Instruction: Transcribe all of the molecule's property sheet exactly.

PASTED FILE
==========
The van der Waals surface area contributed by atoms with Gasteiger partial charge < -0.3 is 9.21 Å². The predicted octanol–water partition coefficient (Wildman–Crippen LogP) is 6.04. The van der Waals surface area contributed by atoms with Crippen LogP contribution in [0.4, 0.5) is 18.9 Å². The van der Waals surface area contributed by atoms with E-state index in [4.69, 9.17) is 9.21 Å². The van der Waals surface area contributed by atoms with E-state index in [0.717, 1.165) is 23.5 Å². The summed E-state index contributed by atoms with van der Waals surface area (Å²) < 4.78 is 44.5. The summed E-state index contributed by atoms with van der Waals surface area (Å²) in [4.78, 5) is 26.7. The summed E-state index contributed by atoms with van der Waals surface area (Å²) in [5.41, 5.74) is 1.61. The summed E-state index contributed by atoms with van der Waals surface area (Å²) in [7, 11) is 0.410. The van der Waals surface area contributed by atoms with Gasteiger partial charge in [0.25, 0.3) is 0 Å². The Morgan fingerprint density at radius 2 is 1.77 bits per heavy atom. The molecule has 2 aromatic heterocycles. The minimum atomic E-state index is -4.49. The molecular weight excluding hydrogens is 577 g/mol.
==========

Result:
The van der Waals surface area contributed by atoms with Gasteiger partial charge < -0.3 is 9.21 Å². The predicted octanol–water partition coefficient (Wildman–Crippen LogP) is 6.04. The van der Waals surface area contributed by atoms with Crippen LogP contribution in [0.4, 0.5) is 18.9 Å². The van der Waals surface area contributed by atoms with E-state index in [4.69, 9.17) is 9.21 Å². The van der Waals surface area contributed by atoms with E-state index in [0.717, 1.165) is 23.5 Å². The summed E-state index contributed by atoms with van der Waals surface area (Å²) < 4.78 is 44.5. The summed E-state index contributed by atoms with van der Waals surface area (Å²) in [4.78, 5) is 26.7. The summed E-state index contributed by atoms with van der Waals surface area (Å²) in [5.41, 5.74) is 1.61. The summed E-state index contributed by atoms with van der Waals surface area (Å²) in [7, 11) is 0.410. The van der Waals surface area contributed by atoms with Gasteiger partial charge in [0.25, 0.3) is 0 Å². The Morgan fingerprint density at radius 2 is 1.77 bits per heavy atom. The molecule has 2 aromatic heterocycles. The minimum atomic E-state index is -4.49. The molecular weight excluding hydrogens is 577 g/mol.